Shutterthyme's Blog

September 13, 2009

Digital Technologies: Tool or Medium?

Filed under: Introduction to Digital Art and Design — Mia @ 7:23 pm


What is the difference between using digital technologies as a tool versus as a medium?

Brownie Hawkeye Camera

Brownie Hawkeye Camera

I take photographs every week; in the summer, I have a camera with me everyday.  While I started with my older brother’s Brownie Hawkeye camera, now I use a digital camera to capture an image on a CCD that is, then, saved on an SD (Secure Digital) memory card.  The downloaded images are sized; adjusted for contrast, brightness, and color; then saved with Photoshop software. The albums of saved images are archived on a backup drive before the SD memory card is emptied for the next shooting opportunity.  When I enter my matted and framed photos into art shows, they are placed in the photography category and are judged by that category’s criteria.  Digital technologies are used as tools for my photography; the finished artwork is still a photograph and I consider myself to be a photographer.  Digital Art lists the categories of artwork that use digital technologies as a tool:

  • Digital imaging:  photography and print
  • Sculpture

I believe that painting from a digital model is another category that is also discussed in our text.

Digital technologies aren’t only tools for artists (painters, sculptors, printers, etc.) who create with other media; sometimes, the digital technology is the artist’s medium.  While working on a research paper about Jenny Holzer, I recently learned that she began her art career as a painter but found her voice in her art installations of typographical projections—in her truisms.  The moving digital projections fill the sky and cover building faces; they transform famous outdoor structures into nighttime sculptures.  A 2005 restoration of the Guggenheim’s Frank Lloyd Wright building culminated in 2008, with the unveiling of the newly restored façade and a site-specific light projection by Jenny Holzer entitled For the Guggenheim. The artist’s own political messages and translated poetry of Nobel prize-winning Polish poet, Wislawa Szymborska, comprised the text that was exhibited each Friday at sunset.  The large-scale projected texts suffused the exterior with a play of light and changing language, transforming it into an environment for observation, gathering, and discussion.  The computer interface, timed lighting changes, and projected truisms are among the digital media that Jenny Holzer used in her Guggenheim creative expression.  The exhibit closed at the end of 2008.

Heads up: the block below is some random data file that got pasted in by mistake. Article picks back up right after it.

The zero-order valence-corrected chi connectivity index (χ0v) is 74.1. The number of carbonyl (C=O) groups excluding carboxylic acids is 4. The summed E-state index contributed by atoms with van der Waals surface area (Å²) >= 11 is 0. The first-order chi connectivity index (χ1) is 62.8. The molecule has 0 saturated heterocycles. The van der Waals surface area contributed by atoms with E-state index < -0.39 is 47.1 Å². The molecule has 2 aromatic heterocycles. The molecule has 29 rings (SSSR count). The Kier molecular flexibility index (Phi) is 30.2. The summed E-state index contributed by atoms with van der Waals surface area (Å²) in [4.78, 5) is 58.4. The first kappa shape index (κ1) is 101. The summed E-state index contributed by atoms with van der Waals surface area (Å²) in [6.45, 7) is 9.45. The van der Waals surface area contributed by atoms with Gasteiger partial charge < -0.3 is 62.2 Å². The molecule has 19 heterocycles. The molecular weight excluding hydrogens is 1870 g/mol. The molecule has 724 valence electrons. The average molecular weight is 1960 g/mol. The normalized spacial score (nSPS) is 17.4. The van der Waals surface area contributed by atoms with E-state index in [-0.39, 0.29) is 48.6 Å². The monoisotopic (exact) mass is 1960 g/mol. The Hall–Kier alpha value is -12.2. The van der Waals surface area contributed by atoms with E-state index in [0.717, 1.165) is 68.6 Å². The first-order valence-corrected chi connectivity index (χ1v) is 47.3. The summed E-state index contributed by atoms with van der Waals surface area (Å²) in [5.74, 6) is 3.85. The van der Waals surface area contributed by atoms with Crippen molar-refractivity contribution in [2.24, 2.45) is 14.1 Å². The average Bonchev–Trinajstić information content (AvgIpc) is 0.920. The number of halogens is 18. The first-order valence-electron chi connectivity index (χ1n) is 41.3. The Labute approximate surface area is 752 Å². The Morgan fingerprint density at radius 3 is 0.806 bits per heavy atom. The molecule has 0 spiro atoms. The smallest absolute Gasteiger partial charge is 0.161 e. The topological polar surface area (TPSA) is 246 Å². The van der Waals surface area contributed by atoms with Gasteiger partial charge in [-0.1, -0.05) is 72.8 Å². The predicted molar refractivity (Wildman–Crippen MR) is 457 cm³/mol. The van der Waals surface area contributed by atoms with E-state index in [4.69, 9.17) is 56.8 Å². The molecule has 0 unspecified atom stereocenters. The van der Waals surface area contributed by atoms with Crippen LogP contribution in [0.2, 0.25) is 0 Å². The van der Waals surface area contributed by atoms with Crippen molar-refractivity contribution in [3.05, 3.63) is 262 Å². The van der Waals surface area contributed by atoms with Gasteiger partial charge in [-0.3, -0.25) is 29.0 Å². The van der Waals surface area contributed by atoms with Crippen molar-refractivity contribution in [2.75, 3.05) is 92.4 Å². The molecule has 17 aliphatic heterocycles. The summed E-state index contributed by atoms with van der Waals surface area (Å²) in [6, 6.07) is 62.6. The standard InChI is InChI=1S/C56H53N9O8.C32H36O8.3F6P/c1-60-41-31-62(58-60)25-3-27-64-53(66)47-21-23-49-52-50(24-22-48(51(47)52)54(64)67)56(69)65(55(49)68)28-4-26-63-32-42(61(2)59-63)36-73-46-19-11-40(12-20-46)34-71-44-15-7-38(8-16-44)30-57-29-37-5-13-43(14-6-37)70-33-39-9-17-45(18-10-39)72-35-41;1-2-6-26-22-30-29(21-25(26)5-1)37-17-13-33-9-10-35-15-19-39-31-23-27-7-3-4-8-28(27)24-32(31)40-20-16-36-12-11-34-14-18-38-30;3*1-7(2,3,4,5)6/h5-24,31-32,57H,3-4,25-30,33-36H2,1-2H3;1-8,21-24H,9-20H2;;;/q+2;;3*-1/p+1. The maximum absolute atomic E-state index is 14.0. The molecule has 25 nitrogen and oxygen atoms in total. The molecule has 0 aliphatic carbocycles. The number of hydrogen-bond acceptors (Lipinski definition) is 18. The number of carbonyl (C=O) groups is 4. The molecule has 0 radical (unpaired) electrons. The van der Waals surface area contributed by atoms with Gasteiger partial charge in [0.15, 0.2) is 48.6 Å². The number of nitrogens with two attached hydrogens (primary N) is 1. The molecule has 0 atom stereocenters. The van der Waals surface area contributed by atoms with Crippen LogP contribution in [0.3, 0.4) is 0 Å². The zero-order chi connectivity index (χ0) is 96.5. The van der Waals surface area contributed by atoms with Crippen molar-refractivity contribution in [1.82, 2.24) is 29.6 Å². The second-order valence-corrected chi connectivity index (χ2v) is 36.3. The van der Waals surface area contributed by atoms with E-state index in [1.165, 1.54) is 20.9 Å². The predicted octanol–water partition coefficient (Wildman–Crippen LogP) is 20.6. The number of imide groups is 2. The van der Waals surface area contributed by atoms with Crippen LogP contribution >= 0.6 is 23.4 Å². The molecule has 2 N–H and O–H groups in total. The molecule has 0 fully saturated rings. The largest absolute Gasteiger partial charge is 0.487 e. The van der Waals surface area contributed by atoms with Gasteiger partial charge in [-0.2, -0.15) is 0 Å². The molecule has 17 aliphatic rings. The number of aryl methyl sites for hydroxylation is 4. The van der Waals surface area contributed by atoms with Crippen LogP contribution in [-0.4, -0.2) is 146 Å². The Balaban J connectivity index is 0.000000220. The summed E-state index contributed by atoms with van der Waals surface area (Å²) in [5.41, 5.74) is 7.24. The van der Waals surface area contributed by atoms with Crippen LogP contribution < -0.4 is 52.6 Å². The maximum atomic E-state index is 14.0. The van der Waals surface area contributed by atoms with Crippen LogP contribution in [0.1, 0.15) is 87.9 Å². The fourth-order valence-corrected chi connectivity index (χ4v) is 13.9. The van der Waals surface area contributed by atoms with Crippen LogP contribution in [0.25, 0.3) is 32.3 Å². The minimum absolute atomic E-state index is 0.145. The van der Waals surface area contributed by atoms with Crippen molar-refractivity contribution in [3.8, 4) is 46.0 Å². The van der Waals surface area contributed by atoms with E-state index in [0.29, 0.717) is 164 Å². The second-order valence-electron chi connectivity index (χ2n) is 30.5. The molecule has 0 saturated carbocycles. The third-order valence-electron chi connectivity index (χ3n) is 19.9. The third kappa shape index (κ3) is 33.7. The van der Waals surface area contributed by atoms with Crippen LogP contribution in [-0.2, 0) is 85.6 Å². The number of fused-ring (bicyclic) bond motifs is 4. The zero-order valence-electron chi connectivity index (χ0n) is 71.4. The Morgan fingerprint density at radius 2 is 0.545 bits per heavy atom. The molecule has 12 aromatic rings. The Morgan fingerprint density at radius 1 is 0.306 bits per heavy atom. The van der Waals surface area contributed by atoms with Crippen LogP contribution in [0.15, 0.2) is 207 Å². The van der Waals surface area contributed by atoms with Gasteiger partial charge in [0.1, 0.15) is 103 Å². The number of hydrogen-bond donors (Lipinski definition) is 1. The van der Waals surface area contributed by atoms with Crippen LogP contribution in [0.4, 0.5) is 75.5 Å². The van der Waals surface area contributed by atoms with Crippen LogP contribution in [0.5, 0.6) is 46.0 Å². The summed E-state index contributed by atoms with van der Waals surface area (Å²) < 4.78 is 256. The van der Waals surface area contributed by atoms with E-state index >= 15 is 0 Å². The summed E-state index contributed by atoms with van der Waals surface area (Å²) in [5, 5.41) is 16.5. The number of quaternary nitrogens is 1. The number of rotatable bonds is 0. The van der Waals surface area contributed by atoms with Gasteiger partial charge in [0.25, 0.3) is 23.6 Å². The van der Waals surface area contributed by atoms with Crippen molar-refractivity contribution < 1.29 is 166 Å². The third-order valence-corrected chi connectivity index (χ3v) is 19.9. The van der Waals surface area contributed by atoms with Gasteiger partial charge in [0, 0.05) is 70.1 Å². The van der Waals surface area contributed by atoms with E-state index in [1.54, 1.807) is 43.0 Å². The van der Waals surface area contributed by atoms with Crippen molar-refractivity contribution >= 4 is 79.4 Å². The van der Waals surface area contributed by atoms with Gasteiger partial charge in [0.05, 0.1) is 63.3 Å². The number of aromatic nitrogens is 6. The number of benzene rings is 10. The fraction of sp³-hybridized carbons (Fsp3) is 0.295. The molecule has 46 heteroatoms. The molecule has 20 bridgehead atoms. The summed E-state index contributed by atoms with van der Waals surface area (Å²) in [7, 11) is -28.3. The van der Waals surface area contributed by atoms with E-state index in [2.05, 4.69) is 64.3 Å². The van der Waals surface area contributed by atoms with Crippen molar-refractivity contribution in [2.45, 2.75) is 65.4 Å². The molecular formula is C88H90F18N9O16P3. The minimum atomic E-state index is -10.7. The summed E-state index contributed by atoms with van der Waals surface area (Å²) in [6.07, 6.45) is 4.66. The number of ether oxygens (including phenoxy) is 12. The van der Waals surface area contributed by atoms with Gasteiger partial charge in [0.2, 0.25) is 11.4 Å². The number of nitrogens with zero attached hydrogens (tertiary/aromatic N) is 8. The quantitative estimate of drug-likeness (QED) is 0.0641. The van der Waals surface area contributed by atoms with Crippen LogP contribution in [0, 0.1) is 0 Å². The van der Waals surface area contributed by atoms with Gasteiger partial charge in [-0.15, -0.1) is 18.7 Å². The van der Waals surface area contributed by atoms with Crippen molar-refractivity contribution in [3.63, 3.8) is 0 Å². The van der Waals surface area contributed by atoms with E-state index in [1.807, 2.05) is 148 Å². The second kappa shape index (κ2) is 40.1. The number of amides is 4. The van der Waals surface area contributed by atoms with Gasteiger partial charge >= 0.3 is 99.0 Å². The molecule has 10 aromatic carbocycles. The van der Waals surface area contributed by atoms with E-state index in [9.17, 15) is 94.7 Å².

Digital technologies are used as the media for several categories of art.  Christiane Paul lists those categories:

  • Installation
  • Film, video, and animation
  • Internet art and nomadic networks
  • Software art
  • Virtual reality and augmented reality
  • Sound and music

Artworks that use digital technologies as their medium are as varied as artists’ conceptions and the availability of current technology.  Combinations of technologies may be used in the same artwork, as when animation and Internet are combined in the same digital installation.  And sometimes, the boundaries between technologies, such as virtual and augmented realities, are blurred.

Whether I use Photoshop to manipulate camera images or the internet to create a montage of pixels, digital technologies are used for both.  In the case of photographic manipulation, digital technology is a tool; in the case of an Internet montage, digital technology is the medium for artistic expression.  Below is an example of my using the digital technologies of camera and software to create a 2007 self-portrait—after a fall outside the Denver Art Museum.

2007 Self-Portrait

2007 Self-Portrait

1 Comment »

  1. I’ve seen this before. It makes me hurt seeing all the metal in your foot, but also incredibly amazed at how far you have come from that and that all of it works! The surgeons were artists too.

    Comment by shynski — September 16, 2009 @ 5:37 pm

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